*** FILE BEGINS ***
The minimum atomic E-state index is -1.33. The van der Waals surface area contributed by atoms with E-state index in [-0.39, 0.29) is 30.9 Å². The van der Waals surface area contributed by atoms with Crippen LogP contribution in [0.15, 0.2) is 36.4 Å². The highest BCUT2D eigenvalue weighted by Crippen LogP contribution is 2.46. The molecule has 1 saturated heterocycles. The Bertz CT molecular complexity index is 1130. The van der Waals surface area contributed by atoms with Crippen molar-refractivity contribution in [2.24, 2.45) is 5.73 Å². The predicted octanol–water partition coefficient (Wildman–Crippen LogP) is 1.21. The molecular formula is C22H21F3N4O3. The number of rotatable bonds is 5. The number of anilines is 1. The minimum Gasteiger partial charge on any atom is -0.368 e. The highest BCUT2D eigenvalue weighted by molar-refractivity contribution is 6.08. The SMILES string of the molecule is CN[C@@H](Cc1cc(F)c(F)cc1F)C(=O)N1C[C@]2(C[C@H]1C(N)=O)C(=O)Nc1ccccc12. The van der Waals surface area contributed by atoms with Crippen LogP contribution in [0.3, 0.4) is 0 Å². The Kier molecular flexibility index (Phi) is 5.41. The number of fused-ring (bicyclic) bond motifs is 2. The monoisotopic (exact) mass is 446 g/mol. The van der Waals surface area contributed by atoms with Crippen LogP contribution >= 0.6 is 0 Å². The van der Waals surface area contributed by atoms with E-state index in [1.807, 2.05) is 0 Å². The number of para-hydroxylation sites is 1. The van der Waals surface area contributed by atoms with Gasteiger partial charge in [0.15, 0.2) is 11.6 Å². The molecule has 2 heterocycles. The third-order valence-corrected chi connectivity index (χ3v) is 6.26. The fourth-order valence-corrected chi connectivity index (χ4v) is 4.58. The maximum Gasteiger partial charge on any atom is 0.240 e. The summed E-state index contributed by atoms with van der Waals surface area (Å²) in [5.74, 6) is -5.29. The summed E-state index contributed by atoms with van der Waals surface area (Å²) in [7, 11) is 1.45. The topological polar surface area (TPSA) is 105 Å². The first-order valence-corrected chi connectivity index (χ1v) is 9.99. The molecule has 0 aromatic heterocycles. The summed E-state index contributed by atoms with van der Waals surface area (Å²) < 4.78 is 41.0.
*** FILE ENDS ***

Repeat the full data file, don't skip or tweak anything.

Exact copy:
The minimum atomic E-state index is -1.33. The van der Waals surface area contributed by atoms with E-state index in [-0.39, 0.29) is 30.9 Å². The van der Waals surface area contributed by atoms with Crippen LogP contribution in [0.15, 0.2) is 36.4 Å². The highest BCUT2D eigenvalue weighted by Crippen LogP contribution is 2.46. The molecule has 1 saturated heterocycles. The Bertz CT molecular complexity index is 1130. The van der Waals surface area contributed by atoms with Crippen molar-refractivity contribution in [2.24, 2.45) is 5.73 Å². The predicted octanol–water partition coefficient (Wildman–Crippen LogP) is 1.21. The molecular formula is C22H21F3N4O3. The number of rotatable bonds is 5. The number of anilines is 1. The minimum Gasteiger partial charge on any atom is -0.368 e. The highest BCUT2D eigenvalue weighted by molar-refractivity contribution is 6.08. The SMILES string of the molecule is CN[C@@H](Cc1cc(F)c(F)cc1F)C(=O)N1C[C@]2(C[C@H]1C(N)=O)C(=O)Nc1ccccc12. The van der Waals surface area contributed by atoms with Crippen LogP contribution in [0.3, 0.4) is 0 Å². The Kier molecular flexibility index (Phi) is 5.41. The number of fused-ring (bicyclic) bond motifs is 2. The monoisotopic (exact) mass is 446 g/mol. The van der Waals surface area contributed by atoms with Crippen LogP contribution >= 0.6 is 0 Å². The van der Waals surface area contributed by atoms with E-state index in [1.807, 2.05) is 0 Å². The number of para-hydroxylation sites is 1. The van der Waals surface area contributed by atoms with Gasteiger partial charge in [0.15, 0.2) is 11.6 Å². The molecule has 2 heterocycles. The third-order valence-corrected chi connectivity index (χ3v) is 6.26. The fourth-order valence-corrected chi connectivity index (χ4v) is 4.58. The maximum Gasteiger partial charge on any atom is 0.240 e. The summed E-state index contributed by atoms with van der Waals surface area (Å²) in [5.74, 6) is -5.29. The summed E-state index contributed by atoms with van der Waals surface area (Å²) in [7, 11) is 1.45. The topological polar surface area (TPSA) is 105 Å². The first-order valence-corrected chi connectivity index (χ1v) is 9.99. The molecule has 0 aromatic heterocycles. The summed E-state index contributed by atoms with van der Waals surface area (Å²) < 4.78 is 41.0.